Start to send some input to the track (I pressed play on my iPod but you can start playing your keyboard or guitar or whatever you have plugged in). You should start to see the recording level meter bounce around with your input.
If you are not seeing the meters bouncing around similar to the above screen capture then you have something configured incorrectly. Double check all your connection, try some different input options by clicking on the meters again, and even go into the soundcard mixer as described in Part 1 to make sure you have everything set up correctly. Note that nothing is recording yet, we are just making sure everything is set up correctly.
I like to adjust the volume of my input source so it is peaking between the -12 mark on the meter and the red lights at the top of it. This is the setting levels part of the recording process. In the analog days it was important to set levels as hot as possible, even pushing above 0dB, but in the digital domain we never want our input to hit the 0dB mark. For this reason it is usually a good idea to keep 6-10dB of headroom on the input. You want to adjust the input volume on your soundsource itself, not on the track. In my case this meant turning up my iPod.
We are ready to record our first track! Press the record button on the transport or Ctrl+R on the keyboard.
Once your recording starts you can start playing. In my case I hit play on my iPod to start playing the backing track. When you are done, press the stop button on the transport or the space bar of your keyboard. If REAPER gives you a dialog asking to save or delete the files just click save all. You should see the audio file show up in the REAPER workspace. You just recorded your first track!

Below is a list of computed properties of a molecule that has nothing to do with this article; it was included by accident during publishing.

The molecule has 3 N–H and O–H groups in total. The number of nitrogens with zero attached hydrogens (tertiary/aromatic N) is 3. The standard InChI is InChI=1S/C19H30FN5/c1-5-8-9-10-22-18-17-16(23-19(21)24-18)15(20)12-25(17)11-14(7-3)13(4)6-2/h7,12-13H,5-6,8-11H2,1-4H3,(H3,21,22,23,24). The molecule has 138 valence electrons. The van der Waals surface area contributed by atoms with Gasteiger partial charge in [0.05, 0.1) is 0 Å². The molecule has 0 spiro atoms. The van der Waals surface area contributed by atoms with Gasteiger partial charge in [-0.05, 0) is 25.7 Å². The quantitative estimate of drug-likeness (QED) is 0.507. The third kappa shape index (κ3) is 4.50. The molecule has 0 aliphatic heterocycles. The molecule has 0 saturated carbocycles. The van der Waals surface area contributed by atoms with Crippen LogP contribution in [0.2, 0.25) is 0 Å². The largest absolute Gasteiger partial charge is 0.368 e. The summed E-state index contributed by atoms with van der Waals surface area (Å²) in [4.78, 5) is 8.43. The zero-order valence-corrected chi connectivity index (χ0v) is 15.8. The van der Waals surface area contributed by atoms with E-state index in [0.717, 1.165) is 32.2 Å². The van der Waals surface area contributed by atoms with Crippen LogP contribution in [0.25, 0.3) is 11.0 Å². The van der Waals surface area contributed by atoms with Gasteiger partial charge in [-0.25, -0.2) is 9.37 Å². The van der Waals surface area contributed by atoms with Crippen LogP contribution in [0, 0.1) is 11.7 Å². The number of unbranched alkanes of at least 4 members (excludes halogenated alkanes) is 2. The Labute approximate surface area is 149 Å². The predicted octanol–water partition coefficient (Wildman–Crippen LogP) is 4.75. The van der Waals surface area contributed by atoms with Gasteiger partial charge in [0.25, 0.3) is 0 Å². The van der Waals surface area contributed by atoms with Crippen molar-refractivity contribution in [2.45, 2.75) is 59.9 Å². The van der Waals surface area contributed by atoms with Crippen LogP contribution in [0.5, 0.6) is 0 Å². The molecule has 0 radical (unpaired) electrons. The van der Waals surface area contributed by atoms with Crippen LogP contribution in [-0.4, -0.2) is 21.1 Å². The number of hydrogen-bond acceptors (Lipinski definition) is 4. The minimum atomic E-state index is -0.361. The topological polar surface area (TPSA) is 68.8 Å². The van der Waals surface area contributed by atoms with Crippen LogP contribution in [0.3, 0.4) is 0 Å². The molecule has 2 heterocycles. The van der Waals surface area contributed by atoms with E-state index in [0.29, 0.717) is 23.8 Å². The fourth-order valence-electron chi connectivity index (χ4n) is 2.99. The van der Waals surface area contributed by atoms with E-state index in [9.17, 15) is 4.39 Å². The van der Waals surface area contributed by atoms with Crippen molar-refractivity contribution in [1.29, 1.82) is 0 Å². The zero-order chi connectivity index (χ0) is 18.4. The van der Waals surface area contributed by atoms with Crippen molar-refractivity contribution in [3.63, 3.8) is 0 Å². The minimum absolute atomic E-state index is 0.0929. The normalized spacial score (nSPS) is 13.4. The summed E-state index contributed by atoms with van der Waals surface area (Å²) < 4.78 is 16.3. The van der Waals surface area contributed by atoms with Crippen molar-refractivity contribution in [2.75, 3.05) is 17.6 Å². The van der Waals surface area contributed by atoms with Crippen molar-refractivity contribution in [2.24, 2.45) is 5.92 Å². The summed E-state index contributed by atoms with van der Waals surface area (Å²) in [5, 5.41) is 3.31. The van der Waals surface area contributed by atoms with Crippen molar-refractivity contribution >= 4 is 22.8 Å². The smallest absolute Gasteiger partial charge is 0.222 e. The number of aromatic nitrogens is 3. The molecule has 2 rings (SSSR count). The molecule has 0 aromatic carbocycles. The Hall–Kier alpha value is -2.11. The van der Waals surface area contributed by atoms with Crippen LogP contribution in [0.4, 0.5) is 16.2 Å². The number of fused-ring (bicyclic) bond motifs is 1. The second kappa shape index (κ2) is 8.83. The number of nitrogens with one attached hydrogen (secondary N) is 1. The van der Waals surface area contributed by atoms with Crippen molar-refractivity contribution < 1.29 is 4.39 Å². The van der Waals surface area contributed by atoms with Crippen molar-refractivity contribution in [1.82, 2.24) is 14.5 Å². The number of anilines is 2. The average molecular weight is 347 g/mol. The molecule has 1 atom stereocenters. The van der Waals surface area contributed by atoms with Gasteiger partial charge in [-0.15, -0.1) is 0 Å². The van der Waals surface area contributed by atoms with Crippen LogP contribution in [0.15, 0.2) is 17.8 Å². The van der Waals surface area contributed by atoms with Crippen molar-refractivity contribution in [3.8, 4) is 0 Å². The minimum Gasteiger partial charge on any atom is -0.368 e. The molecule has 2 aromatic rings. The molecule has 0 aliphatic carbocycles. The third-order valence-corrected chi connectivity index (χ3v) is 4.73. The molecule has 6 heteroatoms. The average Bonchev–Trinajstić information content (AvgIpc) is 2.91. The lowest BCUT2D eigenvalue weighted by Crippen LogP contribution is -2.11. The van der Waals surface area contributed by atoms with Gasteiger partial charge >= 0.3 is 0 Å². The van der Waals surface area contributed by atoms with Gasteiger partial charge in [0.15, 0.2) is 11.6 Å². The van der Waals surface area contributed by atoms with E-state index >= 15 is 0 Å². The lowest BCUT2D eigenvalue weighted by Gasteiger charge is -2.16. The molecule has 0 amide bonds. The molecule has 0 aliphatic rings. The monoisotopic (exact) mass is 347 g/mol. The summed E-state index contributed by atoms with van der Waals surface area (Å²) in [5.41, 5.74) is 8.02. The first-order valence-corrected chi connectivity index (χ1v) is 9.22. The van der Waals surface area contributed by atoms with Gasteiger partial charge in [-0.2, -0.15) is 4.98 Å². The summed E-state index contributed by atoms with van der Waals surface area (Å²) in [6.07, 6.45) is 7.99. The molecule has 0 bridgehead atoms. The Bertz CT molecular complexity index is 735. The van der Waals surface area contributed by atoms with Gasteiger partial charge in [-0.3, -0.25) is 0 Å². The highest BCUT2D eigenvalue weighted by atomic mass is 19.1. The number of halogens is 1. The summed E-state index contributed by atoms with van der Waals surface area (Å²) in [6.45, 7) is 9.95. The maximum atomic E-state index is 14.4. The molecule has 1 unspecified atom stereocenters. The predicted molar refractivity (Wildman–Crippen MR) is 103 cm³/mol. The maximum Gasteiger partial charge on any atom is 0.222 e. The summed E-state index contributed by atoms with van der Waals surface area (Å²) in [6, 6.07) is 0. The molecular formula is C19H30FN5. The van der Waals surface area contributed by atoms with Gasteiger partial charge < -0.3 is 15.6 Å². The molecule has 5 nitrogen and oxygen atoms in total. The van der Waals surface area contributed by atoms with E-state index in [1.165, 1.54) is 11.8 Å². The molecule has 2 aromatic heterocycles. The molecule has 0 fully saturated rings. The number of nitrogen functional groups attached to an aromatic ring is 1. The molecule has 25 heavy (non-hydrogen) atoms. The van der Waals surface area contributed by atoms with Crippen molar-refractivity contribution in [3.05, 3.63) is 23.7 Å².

Now I want to record myself playing some guitar over the backing track. Disarm the recording on track 1 by clicking the R button again, the record meters will disappear. I disconnect my iPod and plug my Line 6 POD into the input of my soundcard. I only want to record the guitar in mono so I connect only the left channel of my POD.
In the screen capture above you will notice four things:
- I have named track 2 “guitar solo” which will automatically name all my files for me.
- I have armed the track for recording by pressing the R button.
- I have selected only the Left input of my soundcard by clicking on the meter, going to Mono Inputs on the menu, and selecting Left.
- Track 1 is no longer armed for recording.
I can now hit record (or press Ctrl+R) and REAPER will start playing back the previously recorded backing track while recording anything I play on the guitar solo track.
You can continue adding tracks to your recording as needed. REAPER will play back your existing mix as you record so you can hear what you are playing over. This concludes part 3 of our series on Home Recording Basics. I plan on continuing the series to cover more topics. Feel free to leave a comment below if you have a request for a future article.